Pittsburgh may expand emergency alerts
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As the city of Pittsburgh braced Monday for Hurricane Sandy, Councilman Corey O'Connor prepared to introduce legislation expanding the city's emergency alert system.
The city Monday provided storm-related announcements via Facebook and Twitter, but Mr. O'Connor said emergency alerts also should be sent out via land line and text message to residents who sign up for them.
Mr. O'Connor said the city also should consider using the alert system for a broader number of announcements, including bomb threats, Amber Alerts and accidents that close tunnels or halt traffic on major roads.
Mayor Luke Ravenstahl supports the legislation, his spokeswoman, Joanna Doven, said, noting that text messages would be particularly effective for quickly delivering news to a mass audience.
Mr. O'Connor said he had been considering the bill, which he plans to introduce today, before Hurricane Sandy threatened to bring flash flooding and high winds to Pittsburgh.
He said Sandy presents the kind of situation that would lend itself to an enhanced emergency alert system.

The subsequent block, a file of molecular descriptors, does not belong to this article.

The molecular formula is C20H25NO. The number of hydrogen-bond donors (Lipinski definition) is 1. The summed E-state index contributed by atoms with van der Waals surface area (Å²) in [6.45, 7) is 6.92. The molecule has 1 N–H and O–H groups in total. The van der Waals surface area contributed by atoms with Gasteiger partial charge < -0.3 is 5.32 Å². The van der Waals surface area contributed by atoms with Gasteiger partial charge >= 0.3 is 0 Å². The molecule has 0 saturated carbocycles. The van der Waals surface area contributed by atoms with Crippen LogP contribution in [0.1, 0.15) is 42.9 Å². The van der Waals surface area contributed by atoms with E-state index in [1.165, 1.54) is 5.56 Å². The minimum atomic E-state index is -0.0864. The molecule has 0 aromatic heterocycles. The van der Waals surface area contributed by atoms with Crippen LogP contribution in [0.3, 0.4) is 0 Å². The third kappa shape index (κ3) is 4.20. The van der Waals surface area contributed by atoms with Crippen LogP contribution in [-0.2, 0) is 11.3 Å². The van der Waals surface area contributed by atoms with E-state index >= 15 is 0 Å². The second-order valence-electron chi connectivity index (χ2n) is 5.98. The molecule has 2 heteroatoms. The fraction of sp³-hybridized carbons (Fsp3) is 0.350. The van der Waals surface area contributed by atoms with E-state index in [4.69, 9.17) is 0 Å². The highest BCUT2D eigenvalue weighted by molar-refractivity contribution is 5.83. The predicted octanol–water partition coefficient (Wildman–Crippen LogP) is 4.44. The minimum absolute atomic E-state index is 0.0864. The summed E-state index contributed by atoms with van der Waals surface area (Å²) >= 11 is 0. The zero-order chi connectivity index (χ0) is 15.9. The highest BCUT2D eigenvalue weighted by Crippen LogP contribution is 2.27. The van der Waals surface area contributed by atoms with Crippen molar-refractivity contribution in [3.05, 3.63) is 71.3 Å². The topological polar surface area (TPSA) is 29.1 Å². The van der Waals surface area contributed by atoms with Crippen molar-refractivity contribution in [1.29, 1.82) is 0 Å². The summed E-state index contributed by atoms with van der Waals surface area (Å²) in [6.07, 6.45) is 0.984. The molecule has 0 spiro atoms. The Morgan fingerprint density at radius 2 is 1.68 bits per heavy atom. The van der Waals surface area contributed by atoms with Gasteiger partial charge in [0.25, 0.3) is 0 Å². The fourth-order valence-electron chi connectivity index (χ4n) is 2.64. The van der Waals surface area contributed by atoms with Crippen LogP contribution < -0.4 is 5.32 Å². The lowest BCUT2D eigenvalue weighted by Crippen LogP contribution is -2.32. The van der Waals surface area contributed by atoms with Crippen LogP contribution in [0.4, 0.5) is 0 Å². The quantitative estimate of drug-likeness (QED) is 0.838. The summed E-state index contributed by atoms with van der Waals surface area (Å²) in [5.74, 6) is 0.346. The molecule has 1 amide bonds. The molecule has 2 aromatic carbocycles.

While Facebook and Twitter are valuable vehicles for reaching some residents, he said, the city might be better able to reach some segments of the population, such as seniors, by automated messages left on land lines. Also, while the city Public Safety Department has an email alert system with about 1,500 subscribers, Mr. O'Connor said he believes email notification could be expanded and more frequently used.
Mr. O'Connor also wants to incorporate a messaging component that would allow the city to communicate exclusively with employees about cancellations, office closings and work details. He said the city will have to seek bids for the service and suggested paying for it with proceeds from advertising at city events or on city-owned structures.
Other municipalities already deliver messages by phone and text message. Mt. Lebanon, for example, has a LeboALERT program through which messages about life-threatening emergencies are delivered by phone and nonemergency messages are provided by text message and email.
Residents do not have to sign up for the phone alerts, but they have to register for the text messages and email. About 3,800 residents have signed up for the service, Mt. Lebanon spokeswoman Susan Fleming Morgans said.
Residents may choose the kinds of nonemergency alerts they receive.
In recent weeks, the municipality has sent nonemergency notices about high winds, trick-or-treat hours, the Halloween parade, leaf pickup and recreation classes.
First Published October 30, 2012 12:00 am